Cooking question

I’m trying to make a cake, and the recipe says that I need to beat the egg yolks until light, and beat the egg whites until stiff. I sound like a schmuck, but the egg yolk is the yellow thing, right? And the egg whites are… the other liquid stuff in the egg? How do I separate these two things? With my hands, just pull out the yolk?

Actually, what does “beat” even mean? Use the blender on it, correct? How will that make anything “stiff?”

Help, please! This cake needs to be finished in five hours!

To separate the egg white(the clear liquidy stuff) from the yolk(the yellow part) there are a couple things you can do. The easiest would probably be to go to a kitchen supply store. They should have egg separtors. If that isn’t an option, you can crack the egg open over an empty bowl. Instead of emptying the eggs contents into the bowl, keep the yolk in one half and gently pour the yolk into the other half of the eggshell. The white should fall off and into the bowl. Do this until you have no more white coming off of the yolk.


From this site.

“Beat” normally means to use a fork, whisk or eggbeater to rapidly stir the eggs, or separeted components of them. Blenders are far too fast and introduce too much air. I use a fork. You’ll know when the whites are stiff, trust me.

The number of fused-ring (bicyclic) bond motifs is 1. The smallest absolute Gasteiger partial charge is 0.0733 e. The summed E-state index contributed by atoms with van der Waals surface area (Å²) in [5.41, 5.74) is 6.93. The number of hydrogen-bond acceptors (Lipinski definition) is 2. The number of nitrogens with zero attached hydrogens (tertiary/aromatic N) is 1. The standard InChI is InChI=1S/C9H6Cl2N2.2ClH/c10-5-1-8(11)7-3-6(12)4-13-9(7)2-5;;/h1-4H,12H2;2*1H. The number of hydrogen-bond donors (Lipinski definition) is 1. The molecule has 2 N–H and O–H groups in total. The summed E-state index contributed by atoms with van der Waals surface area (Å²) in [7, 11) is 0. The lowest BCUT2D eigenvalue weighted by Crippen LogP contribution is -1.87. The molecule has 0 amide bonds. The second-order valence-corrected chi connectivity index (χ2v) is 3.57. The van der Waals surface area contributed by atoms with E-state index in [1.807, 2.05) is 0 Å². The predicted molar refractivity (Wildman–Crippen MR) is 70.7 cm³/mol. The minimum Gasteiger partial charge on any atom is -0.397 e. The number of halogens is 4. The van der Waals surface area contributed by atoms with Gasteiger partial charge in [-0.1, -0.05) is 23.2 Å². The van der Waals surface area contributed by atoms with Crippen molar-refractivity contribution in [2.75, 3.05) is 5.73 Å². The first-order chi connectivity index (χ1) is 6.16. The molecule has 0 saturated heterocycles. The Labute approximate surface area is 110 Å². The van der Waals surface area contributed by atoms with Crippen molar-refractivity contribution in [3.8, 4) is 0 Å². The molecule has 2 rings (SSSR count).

To separate yolk from white, you crack the egg and kinda slip the yolk back and forth between halves, letting the white leak out into a bowl. Put the yolks in a separate bowl.

You should have an electric mixer or beat by hand with a whisk. A blender is less efficient, but should work. It just takes more time to aereate the eggs.

Beating the yolks until “light” means to whip them until kind of frothy. You are actually whipping air into the yolks which is why an electric mixer or whisk is more efficient than a blender.

Beating the whites until “stiff” means to beat them until they turn an opaque white and hold peaks when you lift the mixer/whisk out of them. If you know the term “meringue” as in lemon meringue pie, that’s the effect you want. Like whipping heavy cream into whipped cream, the same thing happens with egg whites.

Good luck!

I used to fuss around with egg separators and half eggshels when separating eggs, but now I just crack them in a bowl and gently lift out the yolks with my hand (allowing the white to slip between my slightly opened fingers) - it’s almost impossible to crack eggs without getting some on your hands anyway, so why not?